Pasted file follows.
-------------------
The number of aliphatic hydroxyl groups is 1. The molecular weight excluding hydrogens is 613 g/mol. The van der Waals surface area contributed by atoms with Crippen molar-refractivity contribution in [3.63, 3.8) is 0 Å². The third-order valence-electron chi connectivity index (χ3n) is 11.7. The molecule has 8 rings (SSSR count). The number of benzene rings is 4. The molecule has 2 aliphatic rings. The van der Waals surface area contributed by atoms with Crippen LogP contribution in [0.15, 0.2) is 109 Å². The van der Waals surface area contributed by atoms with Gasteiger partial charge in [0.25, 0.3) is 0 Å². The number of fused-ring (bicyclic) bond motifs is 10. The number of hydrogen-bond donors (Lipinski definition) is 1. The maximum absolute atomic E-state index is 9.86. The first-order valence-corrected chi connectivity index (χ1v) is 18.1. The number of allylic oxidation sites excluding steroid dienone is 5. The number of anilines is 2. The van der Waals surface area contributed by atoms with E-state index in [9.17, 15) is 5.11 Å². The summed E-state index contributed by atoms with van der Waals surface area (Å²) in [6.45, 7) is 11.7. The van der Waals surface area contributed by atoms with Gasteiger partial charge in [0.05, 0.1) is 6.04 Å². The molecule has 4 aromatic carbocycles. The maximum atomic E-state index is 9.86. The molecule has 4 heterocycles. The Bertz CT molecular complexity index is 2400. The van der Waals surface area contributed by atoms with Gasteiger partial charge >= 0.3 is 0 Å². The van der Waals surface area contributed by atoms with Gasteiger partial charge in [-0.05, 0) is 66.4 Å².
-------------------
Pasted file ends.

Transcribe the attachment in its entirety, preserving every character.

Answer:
The number of aliphatic hydroxyl groups is 1. The molecular weight excluding hydrogens is 613 g/mol. The van der Waals surface area contributed by atoms with Crippen molar-refractivity contribution in [3.63, 3.8) is 0 Å². The third-order valence-electron chi connectivity index (χ3n) is 11.7. The molecule has 8 rings (SSSR count). The number of benzene rings is 4. The molecule has 2 aliphatic rings. The van der Waals surface area contributed by atoms with Crippen LogP contribution in [0.15, 0.2) is 109 Å². The van der Waals surface area contributed by atoms with Gasteiger partial charge in [0.25, 0.3) is 0 Å². The number of fused-ring (bicyclic) bond motifs is 10. The number of hydrogen-bond donors (Lipinski definition) is 1. The maximum absolute atomic E-state index is 9.86. The first-order valence-corrected chi connectivity index (χ1v) is 18.1. The number of allylic oxidation sites excluding steroid dienone is 5. The number of anilines is 2. The van der Waals surface area contributed by atoms with E-state index in [9.17, 15) is 5.11 Å². The summed E-state index contributed by atoms with van der Waals surface area (Å²) in [6.45, 7) is 11.7. The van der Waals surface area contributed by atoms with Gasteiger partial charge in [0.05, 0.1) is 6.04 Å². The molecule has 4 aromatic carbocycles. The maximum atomic E-state index is 9.86. The molecule has 4 heterocycles. The Bertz CT molecular complexity index is 2400. The van der Waals surface area contributed by atoms with Gasteiger partial charge >= 0.3 is 0 Å². The van der Waals surface area contributed by atoms with Gasteiger partial charge in [-0.05, 0) is 66.4 Å².